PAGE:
A prop sword with scabbard and shield from the 1976 BBC period drama ‘I, Claudius’ went for $450 plus the buyer’s premium in November 2017. Image courtesy of Artemis Gallery and LiveAuctioneers

A prop sword with scabbard and shield from the 1976 BBC period drama ‘I, Claudius’ went for $450 plus the buyer’s premium in November 2017. Image courtesy of Artemis Gallery and LiveAuctioneers

The BBC excels at period dramas, and its most famous production might be I, Claudius, a 12-episode series aired in 1976 and based on Robert Graves’s mid-1930s novels about the Roman Empire. Starring Derek Jacobi, Sian Phillips, Brian Blessed, John Hurt, Patricia Quinn and Patrick Stewart, it won three BAFTA awards as well as an Emmy for art direction after it ran on PBS’s Masterpiece Theatre. Its influence has hardly dimmed in the decades since. In 2007, it earned a place on Time magazine’s list of the 100 Best TV Shows of All-Time and in 2016, the newspaper the Daily Telegraph ranked it eighth on a list of 11 groundbreaking moments on British television. In November 2017, a prop shield and sword used during the filming of I, Claudius went for $450 plus the buyer’s premium at Artemis Gallery.

A 1973 first edition, limited edition copy of Alistair Cooke’s ‘America,’ accompanied by his BBC 2 series, ‘America,’ realized $169 plus the buyer’s premium in December 2021. Image courtesy of Kinghams Auctioneers and LiveAuctioneers.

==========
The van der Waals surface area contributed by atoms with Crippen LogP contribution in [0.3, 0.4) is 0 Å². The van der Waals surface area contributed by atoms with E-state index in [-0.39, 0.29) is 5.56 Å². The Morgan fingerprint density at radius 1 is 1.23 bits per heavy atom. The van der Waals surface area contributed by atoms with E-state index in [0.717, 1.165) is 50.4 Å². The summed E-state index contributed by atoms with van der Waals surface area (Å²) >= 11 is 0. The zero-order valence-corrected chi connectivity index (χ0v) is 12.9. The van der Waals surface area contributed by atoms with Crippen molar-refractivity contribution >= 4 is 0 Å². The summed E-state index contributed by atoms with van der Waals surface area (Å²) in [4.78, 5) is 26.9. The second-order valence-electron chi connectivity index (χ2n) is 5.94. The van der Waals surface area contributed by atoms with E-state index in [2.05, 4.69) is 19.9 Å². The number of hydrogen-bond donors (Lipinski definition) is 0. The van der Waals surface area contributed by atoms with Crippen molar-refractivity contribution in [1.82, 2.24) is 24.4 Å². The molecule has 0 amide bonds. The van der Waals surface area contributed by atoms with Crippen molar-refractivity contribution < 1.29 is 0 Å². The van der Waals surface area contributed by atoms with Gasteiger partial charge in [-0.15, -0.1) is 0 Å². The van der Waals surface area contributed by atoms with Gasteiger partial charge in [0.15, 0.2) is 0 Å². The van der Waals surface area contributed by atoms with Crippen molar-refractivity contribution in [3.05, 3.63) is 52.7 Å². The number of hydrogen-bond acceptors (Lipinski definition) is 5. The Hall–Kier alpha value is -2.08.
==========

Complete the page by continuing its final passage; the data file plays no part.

A 1973 first edition, limited edition copy of Alistair Cooke’s ‘America,’ accompanied by his BBC 2 series, ‘America,’ realized $169 plus the buyer’s premium in December 2021. Courtesy Kinghams Auctioneers and LiveAuctioneers.

One of the preeminent faces and voices of the BBC has to be Alistair Cooke (1908-2004), whose journalism career included radio and television. He is best known for hosting Letter from America, a weekly radio show that ran on the BBC from 1946 to 2004. The show was originally contracted as a 13-week series, but it proved so popular and Cooke proved such an adroit storyteller that it holds a record for the longest-running spoken word radio program presented by a single host, ending when Cooke died. A 1973 first edition, limited edition set of Cooke’s America book, accompanied by his BBC 2 series, America, realized £150 (about $169) plus the buyer’s premium in December 2021 at Kinghams Auctioneers. His show was widely credited as further cementing a friendly bond between the United Kingdom and the United States.